When Aaron Rodgers was announced as the starting QB for the Packers in their NFC North deciding match up with the Bears this weekend, everything we though about the game changed. With Rodgers back in command of the potent Green Bay offense the bears fell from 4.5 point favorites to 3 point underdogs. The Green Bay offense is unquestionably better with Rodgers in the huddle, but the lingering question is: How will Rodgers perform after missing so much time?
Aaron Rodgers hasn’t missed too many games due to injury, so I’ve looked at games that he did not play in the week before to try getting a small snap shot of how missing time could affect his play this Sunday. I’ve also limited it to the six years that he’s been the starting QB. So what do the stats say?
Aaron Rodgers has a 66.0 completion percentage during the last six years, when not playing the week before his completion percentage increases to 67.9. This isn’t a good sign when considering the Bears lackluster pass defense this year. It is worth noting that in only four of the eleven games I’ve looked at his completion percentage surpassed the 70% mark, and in three of the games he had a sub 60% completion percentage.
His yards per game decrease from 274.3 to 265.7 which doesn’t sound like a big difference, however having such a small sample size does come into play here. The average is inflated due to two games. When those two games are taken out his YPG dips to 246.2 and in three of the games he failed to reach the 200 yard mark. the TD to interception ration does remain unchanged at 2/1.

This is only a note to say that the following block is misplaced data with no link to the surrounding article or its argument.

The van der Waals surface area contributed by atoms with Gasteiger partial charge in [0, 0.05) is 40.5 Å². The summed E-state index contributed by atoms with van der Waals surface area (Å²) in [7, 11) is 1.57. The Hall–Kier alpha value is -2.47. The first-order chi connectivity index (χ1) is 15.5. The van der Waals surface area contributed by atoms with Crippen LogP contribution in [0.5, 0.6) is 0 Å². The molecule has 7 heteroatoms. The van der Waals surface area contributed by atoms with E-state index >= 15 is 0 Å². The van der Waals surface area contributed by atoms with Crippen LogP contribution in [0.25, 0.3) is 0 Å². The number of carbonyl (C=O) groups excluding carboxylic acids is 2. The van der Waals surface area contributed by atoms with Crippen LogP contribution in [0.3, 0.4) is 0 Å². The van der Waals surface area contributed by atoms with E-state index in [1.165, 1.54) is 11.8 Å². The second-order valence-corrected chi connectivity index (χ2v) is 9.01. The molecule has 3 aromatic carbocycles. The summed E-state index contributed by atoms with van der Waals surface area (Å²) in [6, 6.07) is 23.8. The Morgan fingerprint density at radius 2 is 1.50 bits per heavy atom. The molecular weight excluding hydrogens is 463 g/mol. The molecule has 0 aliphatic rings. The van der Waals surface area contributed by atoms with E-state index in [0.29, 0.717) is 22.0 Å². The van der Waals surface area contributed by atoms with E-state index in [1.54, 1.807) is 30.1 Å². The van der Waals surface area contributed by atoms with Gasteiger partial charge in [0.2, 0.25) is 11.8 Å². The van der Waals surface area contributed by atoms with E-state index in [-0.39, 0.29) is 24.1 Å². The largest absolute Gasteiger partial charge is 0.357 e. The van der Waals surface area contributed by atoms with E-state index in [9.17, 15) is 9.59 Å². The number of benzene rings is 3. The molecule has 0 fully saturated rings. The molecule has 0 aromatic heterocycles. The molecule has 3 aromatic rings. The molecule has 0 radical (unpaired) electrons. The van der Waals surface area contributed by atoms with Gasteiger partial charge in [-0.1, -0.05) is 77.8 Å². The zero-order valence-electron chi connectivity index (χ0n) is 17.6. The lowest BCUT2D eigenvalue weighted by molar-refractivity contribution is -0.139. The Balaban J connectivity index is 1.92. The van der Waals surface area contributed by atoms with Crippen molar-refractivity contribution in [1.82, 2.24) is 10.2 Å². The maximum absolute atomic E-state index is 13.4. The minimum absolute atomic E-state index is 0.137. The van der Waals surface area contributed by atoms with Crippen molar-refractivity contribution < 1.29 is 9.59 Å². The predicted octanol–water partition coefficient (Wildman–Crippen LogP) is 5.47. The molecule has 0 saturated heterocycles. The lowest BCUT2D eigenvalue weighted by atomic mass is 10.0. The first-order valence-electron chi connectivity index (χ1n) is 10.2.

Total QBR might be the most valuable stat when looking at QB performance. It takes more into account than the passer rating statistic does. Passer rating only takes into account the stats (attempts, TD, INT etc…) Whereas the Total QBR is more about winning probability and how the quarterback contributes to the teams chances of winning. Aaron Rodgers over the last six years averages a 73.2 Total QBR, but when not playing the week before his Total QBR drops to 64.8 which would put him on par with Matt Ryan and Jay Cutler this year. It is only a nine-point drop, but Andrew Luck and Christian Ponder are only 9.9 points apart in Total QBR this year, so it is a larger deficit than it seems.
Ultimately it still comes down to this Sunday, and these stats are only a look into what “could” happen during the game. Chicago still has to contend with one of the games best quarterbacks in football, in the most important game of the season. If Aaron Rodgers completes 67.9% of his passes for 246.2 yards, with 2 TD to 1 INT, and has a Total QBR of 64.8, and Green Bay wins, I doubt Chicago fans will take any comfort in his below average stats.